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Understanding a Needle Fixation

Needle which people in addiction sometimes fixate on

Needle fixation occurs when injecting becomes compulsive, rewarding, and equal to or more important than the actual act of using the drug itself. Certain experts consider needle fixation a different addiction, with some referring to it as a behavioral addiction. A needle fixation can increase the risks accompanying injection drug use, such as infection, transmissible disease, and death. Not every individual who injects drugs will develop a needle fixation. But those who do, entertain thoughts and engage in behaviors are shaped by this compulsion. 

If you or a loved one is struggling with addiction, consider Vertava Health’s substance abuse treatment programs. Call us today at 844.470.0410 to learn how we can help you start your journey to recovery.

Intravenous (IV) Drug Use: The Basics

Injecting drugs is the most invasive and dangerous way a drug user can administer a drug. To do this, an individual fills a needle or syringe with the desired drug. Intravenous drug users (IDUs) inject drugs in the following ways:

  • Intramuscularly: Into the muscle
  • Intravenously (IV): Into the vein
  • Subcutaneously: Right below the skin

Some of the most addictive drugs known to man are used this way, including heroin, crack cocaine, methamphetamine, and morphine.

What Is a Needle Fixation?

A needle fixation is when a person compulsively uses needles. The individual’s fixation on needles either equals or surpasses their desire to use the drug. The act of injecting, in and of itself, provides a sense of reward, which is separate from the rush or high” of the drug.

Like other harmful behaviors surrounding substance use, a needle fixation is steeped in some very unhealthy and negative thoughts and behaviors, such as:

  • Ritualization: A person becomes obsessed with preparing the needle for injection.
  • Relishing the skill of injecting: Users claim that their skill at injecting increases their self-esteem.
  • Substitution of other drugs or water: Some people may fixate on the injection so much that they turn to these substances if their drug isn’t available so that they can inject.
  • Pleasure at injecting: The injection itself creates a sense of well-being and enhances the rush of the drug.
  • Pursuit of pain: Certain individuals report liking the pain associated with the injection (masochism).
  • Linked to deliberate self-harm: Some individuals inject as a means to harm or punish themselves purposely.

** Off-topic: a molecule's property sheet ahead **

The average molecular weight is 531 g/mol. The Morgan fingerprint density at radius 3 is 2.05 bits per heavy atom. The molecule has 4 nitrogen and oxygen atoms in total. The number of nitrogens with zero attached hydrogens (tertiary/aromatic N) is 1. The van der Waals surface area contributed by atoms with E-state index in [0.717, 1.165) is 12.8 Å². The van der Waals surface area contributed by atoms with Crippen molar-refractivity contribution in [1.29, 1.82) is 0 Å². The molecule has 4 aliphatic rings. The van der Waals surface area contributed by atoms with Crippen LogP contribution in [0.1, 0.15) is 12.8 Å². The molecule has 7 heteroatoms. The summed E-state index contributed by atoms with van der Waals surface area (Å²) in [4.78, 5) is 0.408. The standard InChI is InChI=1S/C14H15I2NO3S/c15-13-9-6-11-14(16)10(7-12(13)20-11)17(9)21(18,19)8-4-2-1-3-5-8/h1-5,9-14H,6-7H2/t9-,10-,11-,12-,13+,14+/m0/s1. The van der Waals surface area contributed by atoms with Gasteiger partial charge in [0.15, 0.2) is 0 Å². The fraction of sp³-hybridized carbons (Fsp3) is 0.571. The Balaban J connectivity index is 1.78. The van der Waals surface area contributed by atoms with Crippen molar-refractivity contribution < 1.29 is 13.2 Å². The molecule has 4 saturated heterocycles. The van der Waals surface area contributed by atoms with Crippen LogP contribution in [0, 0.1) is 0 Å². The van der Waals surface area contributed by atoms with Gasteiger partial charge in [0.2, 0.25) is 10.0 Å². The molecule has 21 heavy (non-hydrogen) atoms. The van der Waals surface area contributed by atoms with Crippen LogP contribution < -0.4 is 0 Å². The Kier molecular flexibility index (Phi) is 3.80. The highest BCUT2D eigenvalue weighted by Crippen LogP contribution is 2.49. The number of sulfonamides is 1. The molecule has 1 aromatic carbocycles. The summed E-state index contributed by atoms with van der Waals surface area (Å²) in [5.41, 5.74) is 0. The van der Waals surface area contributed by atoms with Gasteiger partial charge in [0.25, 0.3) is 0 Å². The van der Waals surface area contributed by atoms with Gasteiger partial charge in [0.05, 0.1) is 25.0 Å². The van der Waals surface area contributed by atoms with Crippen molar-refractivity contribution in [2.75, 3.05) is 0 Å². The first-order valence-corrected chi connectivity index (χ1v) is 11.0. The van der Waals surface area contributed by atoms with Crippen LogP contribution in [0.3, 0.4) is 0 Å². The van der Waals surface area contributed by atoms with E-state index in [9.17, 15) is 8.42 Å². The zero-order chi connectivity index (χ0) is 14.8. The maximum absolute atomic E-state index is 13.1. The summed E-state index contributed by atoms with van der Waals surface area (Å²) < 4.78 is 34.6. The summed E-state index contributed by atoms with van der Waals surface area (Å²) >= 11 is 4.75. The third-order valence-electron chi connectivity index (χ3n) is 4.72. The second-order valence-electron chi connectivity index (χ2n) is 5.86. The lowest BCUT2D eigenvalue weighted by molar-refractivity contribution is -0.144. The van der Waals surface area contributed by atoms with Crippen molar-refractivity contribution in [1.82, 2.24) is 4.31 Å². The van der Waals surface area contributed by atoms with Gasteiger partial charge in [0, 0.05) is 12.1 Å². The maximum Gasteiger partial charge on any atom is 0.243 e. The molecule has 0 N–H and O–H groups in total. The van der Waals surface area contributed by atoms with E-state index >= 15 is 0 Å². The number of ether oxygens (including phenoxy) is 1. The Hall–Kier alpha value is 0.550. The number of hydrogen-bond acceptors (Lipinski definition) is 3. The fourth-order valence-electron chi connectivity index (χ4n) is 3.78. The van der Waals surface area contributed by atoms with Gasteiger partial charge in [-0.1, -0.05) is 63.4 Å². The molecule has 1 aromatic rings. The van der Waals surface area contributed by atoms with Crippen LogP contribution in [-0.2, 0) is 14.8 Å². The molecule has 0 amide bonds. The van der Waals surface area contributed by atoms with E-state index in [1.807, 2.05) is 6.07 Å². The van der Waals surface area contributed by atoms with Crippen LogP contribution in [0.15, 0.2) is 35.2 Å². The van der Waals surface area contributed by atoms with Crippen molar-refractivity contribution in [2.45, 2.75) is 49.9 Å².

• Association with sex: Injection is linked to sexual pleasure and is a way to create intimacy.

Specifically, a person with a needle fixation may:

  • Feel a rush simply by using the needle, even before the drug hits their system.
  • Become sexually aroused by injecting, or being injected by, their partner.
  • Find that they replace sex in increasing instances with the ritual of injection.
  • Believe it would be harder to give up injection than the actual drug.
  • Feel the process of preparing the needle for injection is more important than the high.
  • Feel calm or more relaxed after they inject water.
  • Enjoy the pain that results from the injection (either when injecting themself or when injected by others.)
  • Become infatuated with the needle because of how they equate it to this pain.
  • Pull blood in and out of the syringe before or following injection.

These behaviors can put a person in harm’s way. For instance, when a person injects a partner, especially if they equate a sexual feeling to the act, they are more apt to share needles. This practice drastically increases the risks associated with injecting. As these behaviors accompany drug use, comprehensive treatment should be sought which addresses both concerns.

How Do You Treat A Needle Fixation?

Many of the same modalities used to treat drug addiction may also benefit a person’s pursuit of overcoming their needle fixation. Behavioral therapies, such as cognitive behavioral therapy (CBT) and dialectical behavior therapy (DBT), can be impactful methods for treating impulse control, self-harm, abnormal sexual proclivities, and dysfunctional behaviors.

Find Needle Fixation Help at Vertava Health

A good treatment program can work to treat needle fixation and as well as addiction. If you’re interested in learning more about Vertava Health’s substance abuse treatment programs, contact us today at 844.470.0410